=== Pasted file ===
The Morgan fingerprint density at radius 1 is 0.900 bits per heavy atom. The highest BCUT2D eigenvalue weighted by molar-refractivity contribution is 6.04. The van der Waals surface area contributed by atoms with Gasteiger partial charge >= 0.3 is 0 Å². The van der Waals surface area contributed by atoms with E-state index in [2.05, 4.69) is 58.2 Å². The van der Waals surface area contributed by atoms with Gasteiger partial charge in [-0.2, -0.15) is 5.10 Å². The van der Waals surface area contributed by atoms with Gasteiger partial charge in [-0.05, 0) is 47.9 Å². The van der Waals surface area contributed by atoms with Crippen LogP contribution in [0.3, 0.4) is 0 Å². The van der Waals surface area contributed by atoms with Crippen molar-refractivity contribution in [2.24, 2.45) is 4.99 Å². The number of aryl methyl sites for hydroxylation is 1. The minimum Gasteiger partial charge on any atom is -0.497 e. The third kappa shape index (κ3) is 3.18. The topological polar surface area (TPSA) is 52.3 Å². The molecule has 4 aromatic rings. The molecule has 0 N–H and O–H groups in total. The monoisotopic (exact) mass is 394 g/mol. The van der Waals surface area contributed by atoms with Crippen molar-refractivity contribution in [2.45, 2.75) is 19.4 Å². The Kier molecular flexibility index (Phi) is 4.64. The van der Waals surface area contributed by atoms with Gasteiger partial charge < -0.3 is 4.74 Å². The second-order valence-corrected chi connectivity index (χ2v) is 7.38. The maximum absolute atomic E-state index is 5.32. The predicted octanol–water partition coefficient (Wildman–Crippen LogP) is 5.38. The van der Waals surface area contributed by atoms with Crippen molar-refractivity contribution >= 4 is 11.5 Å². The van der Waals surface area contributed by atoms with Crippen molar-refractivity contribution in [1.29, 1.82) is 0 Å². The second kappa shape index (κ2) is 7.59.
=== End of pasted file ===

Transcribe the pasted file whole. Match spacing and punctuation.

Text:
The Morgan fingerprint density at radius 1 is 0.900 bits per heavy atom. The highest BCUT2D eigenvalue weighted by molar-refractivity contribution is 6.04. The van der Waals surface area contributed by atoms with Gasteiger partial charge >= 0.3 is 0 Å². The van der Waals surface area contributed by atoms with E-state index in [2.05, 4.69) is 58.2 Å². The van der Waals surface area contributed by atoms with Gasteiger partial charge in [-0.2, -0.15) is 5.10 Å². The van der Waals surface area contributed by atoms with Gasteiger partial charge in [-0.05, 0) is 47.9 Å². The van der Waals surface area contributed by atoms with Crippen LogP contribution in [0.3, 0.4) is 0 Å². The van der Waals surface area contributed by atoms with Crippen molar-refractivity contribution in [2.24, 2.45) is 4.99 Å². The number of aryl methyl sites for hydroxylation is 1. The minimum Gasteiger partial charge on any atom is -0.497 e. The third kappa shape index (κ3) is 3.18. The topological polar surface area (TPSA) is 52.3 Å². The molecule has 4 aromatic rings. The molecule has 0 N–H and O–H groups in total. The monoisotopic (exact) mass is 394 g/mol. The van der Waals surface area contributed by atoms with Crippen molar-refractivity contribution in [2.45, 2.75) is 19.4 Å². The Kier molecular flexibility index (Phi) is 4.64. The van der Waals surface area contributed by atoms with Gasteiger partial charge < -0.3 is 4.74 Å². The second-order valence-corrected chi connectivity index (χ2v) is 7.38. The maximum absolute atomic E-state index is 5.32. The predicted octanol–water partition coefficient (Wildman–Crippen LogP) is 5.38. The van der Waals surface area contributed by atoms with Crippen molar-refractivity contribution >= 4 is 11.5 Å². The van der Waals surface area contributed by atoms with Crippen molar-refractivity contribution in [1.29, 1.82) is 0 Å². The second kappa shape index (κ2) is 7.59.